As California school districts spend June finalizing their budgets for the upcoming school year, they need to specify their plans to serve students in foster care, say child advocates.
Such plans could range from hiring more support personnel for foster youth to lowering the number of times foster youth transfer schools.
“The issue we have to work on is school stability, how not to have these children transferred,” said Karla Pleitéz Howell, associate director of educational equity for the Advancement Project. The national nonprofit, which focuses on social justice issues, has offices in Los Angeles, Sacramento and Washington, D.C.
Howell pointed to The Invisible Achievement Gap, a two-part study sponsored by the Stuart Foundation that found that foster youth are 32 percent more likely to transfer than other low-income students or those in the general population.
Nearly two years have passed since California Gov. Jerry Brown signed into law the Local Control Funding Formula (LCFF), which provides additional resources to school districts to meet the needs of vulnerable groups of students, such as low-income students, foster youth and English-language learners.
Despite the new law, a report released in February by Public Counsel, a non-profit advocacy law firm, found that few districts accounted for the needs of foster youth in their budget plans, despite the persistent challenges faced by this population.
The Public Counsel report also described foster youth in California as coping with disproportionately high exposure to trauma, leading to later experiences with post-traumatic stress disorder (PTSD) at a rate twice that of U.S. combat veterans. Youth who are dealing with trauma are at a substantial risk of struggling with behavioral and learning problems and are more likely to be suspended or expelled.
The LCFF requires school districts to develop a Local Control Accountability Plan (LCAP) to outline how they will use the extra state funding to deal with these critical issues.
Jackie Thu-Huong Wong, director of FosterEd California, which works to improve educational outcomes for foster youth, said that she’s heard school district officials reason that by serving all students they can meet the needs of foster students. But vague platitudes do little to help foster students close achievement gaps with their peers, according to Wong.
She and Howell both applauded Los Angeles Unified School District for reserving $9.9 million for foster youth services in its proposed 2014-15 LCAP. This included hiring 55 counselors for foster youth, developing learning plans to boost the foster youth graduation rate and setting attendance goals for these students.
“LAUSD made a huge investment,” Wong said.
A report released on Monday from UC Berkeley and the United Way of Greater Los Angeles found that LAUSD has made great progress in assisting foster students under the state’s new school funding system, though significant needs remain for this group. The school district has updated its LCAP for the 2015-16 school year to set aside $11.2 million to augment the staff, including counselors, psychiatric social workers and behavior specialists, needed to serve foster youth. The money will also be used to gather data to lower the foster youth transfer rate, among other services.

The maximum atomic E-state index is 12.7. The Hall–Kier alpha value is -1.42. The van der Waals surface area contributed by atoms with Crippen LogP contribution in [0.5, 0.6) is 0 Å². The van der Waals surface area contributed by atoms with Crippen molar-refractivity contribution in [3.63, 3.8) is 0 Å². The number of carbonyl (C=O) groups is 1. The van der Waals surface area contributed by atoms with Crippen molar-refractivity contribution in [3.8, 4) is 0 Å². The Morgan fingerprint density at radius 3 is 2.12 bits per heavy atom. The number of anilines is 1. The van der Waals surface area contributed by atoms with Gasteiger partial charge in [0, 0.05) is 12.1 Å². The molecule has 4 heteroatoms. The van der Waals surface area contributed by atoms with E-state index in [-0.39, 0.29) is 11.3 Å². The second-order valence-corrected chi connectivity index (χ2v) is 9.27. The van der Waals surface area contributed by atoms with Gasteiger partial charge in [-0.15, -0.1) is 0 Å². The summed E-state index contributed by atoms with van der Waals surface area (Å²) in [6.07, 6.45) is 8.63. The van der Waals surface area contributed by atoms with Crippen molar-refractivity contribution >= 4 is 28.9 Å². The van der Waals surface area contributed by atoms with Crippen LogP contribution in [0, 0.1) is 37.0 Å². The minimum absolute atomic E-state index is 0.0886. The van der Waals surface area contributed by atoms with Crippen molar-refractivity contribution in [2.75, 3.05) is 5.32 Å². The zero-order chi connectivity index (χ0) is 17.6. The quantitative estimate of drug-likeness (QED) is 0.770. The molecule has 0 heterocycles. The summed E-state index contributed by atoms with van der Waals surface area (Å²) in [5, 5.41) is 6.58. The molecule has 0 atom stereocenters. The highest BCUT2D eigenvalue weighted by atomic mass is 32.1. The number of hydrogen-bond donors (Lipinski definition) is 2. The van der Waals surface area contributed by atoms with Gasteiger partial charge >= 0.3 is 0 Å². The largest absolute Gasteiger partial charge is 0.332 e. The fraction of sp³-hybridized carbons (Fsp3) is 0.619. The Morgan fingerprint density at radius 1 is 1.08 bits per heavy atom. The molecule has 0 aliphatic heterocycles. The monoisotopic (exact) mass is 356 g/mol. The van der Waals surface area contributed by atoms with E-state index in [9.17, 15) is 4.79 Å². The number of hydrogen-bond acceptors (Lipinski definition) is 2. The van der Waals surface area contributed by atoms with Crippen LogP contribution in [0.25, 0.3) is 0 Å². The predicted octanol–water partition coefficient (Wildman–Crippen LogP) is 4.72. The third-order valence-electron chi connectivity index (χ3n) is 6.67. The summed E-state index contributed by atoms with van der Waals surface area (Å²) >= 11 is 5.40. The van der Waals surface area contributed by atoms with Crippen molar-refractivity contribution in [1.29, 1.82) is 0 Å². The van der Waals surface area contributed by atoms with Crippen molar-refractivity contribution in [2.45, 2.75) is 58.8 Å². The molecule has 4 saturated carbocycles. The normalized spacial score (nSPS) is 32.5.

“No one else is investing this much money to make sure they’re helping to coordinate the different services foster youth will need,” Howell said.
Smaller California school districts, such as Compton and Downey, have also outlined specific goals and plans for foster youth. In its proposed 2015-16 LCAP, Compton Unified sets aside $348,000 for educational counseling for foster youth and $388,000 to hire and train foster youth liaison staff. Downey Unified’s LCAP earmarks more than $400,000 in the next school year to hire case workers for foster youth as well as $875,000 for social workers for foster youth and low-income students alike.
Janelle Kubinec, senior program director at WestEd, a nonprofit research agency based in San Francisco, said that districts that pay attention to the “unique factors” related to the educational needs of foster youth are better prepared to serve such students well. According to Kubinec, districts that designate staff to track foster youth can make a difference.
“More case management for foster youth is how to keep them in schools,” she said.
California school districts will finalize their 2015-16 LCAPs by the month’s end.
Wong said that it’s not just important for districts to reserve money for foster youth services but also to engage the foster community in the LCAP process. The state requires districts to include the public in the planning process.
“Involve the community, the caregivers, talk to parents or group home providers,” she suggested. “Even the most well-intentioned folks struggle with including these voices specifically in the conversation.”
Wong added that it would benefit the public if districts presented their LCAPs in a more digestible format. She said that even highly educated people struggle to process all of the jargon and figures included in the plans. If the community can understand the information in the LCAPs, they can hold districts accountable.
They can ask, “Are you doing what you would do for your own kids in the LCAP?” Wong said. “That is the question.”
Nadra Nittle is a Los Angeles-based journalist. She has written for a number of media outlets, including the Los Angeles News Group, the Maynard Institute for Journalism Education and About.com.